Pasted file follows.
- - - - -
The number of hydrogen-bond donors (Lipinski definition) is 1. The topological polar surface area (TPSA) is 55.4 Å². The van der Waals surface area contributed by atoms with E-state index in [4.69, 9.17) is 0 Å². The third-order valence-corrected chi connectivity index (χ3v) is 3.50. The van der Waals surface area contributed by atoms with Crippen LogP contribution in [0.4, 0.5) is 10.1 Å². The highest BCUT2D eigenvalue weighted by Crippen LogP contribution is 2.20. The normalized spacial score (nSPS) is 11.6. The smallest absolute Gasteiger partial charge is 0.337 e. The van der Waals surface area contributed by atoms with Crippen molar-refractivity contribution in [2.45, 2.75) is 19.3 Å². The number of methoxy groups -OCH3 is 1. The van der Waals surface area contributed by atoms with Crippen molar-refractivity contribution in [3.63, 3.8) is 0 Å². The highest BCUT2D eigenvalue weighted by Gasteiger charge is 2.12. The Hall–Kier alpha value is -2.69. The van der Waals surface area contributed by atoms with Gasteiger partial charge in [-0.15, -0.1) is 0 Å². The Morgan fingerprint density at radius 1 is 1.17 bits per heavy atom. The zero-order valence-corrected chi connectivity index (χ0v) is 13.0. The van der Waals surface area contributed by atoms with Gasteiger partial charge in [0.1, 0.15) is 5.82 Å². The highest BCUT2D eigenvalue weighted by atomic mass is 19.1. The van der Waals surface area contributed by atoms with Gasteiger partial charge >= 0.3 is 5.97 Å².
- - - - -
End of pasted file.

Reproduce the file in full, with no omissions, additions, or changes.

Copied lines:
The number of hydrogen-bond donors (Lipinski definition) is 1. The topological polar surface area (TPSA) is 55.4 Å². The van der Waals surface area contributed by atoms with E-state index in [4.69, 9.17) is 0 Å². The third-order valence-corrected chi connectivity index (χ3v) is 3.50. The van der Waals surface area contributed by atoms with Crippen LogP contribution in [0.4, 0.5) is 10.1 Å². The highest BCUT2D eigenvalue weighted by Crippen LogP contribution is 2.20. The normalized spacial score (nSPS) is 11.6. The smallest absolute Gasteiger partial charge is 0.337 e. The van der Waals surface area contributed by atoms with Crippen molar-refractivity contribution in [2.45, 2.75) is 19.3 Å². The number of methoxy groups -OCH3 is 1. The van der Waals surface area contributed by atoms with Crippen molar-refractivity contribution in [3.63, 3.8) is 0 Å². The highest BCUT2D eigenvalue weighted by Gasteiger charge is 2.12. The Hall–Kier alpha value is -2.69. The van der Waals surface area contributed by atoms with Gasteiger partial charge in [-0.15, -0.1) is 0 Å². The Morgan fingerprint density at radius 1 is 1.17 bits per heavy atom. The zero-order valence-corrected chi connectivity index (χ0v) is 13.0. The van der Waals surface area contributed by atoms with Gasteiger partial charge in [0.1, 0.15) is 5.82 Å². The highest BCUT2D eigenvalue weighted by atomic mass is 19.1. The van der Waals surface area contributed by atoms with Gasteiger partial charge >= 0.3 is 5.97 Å².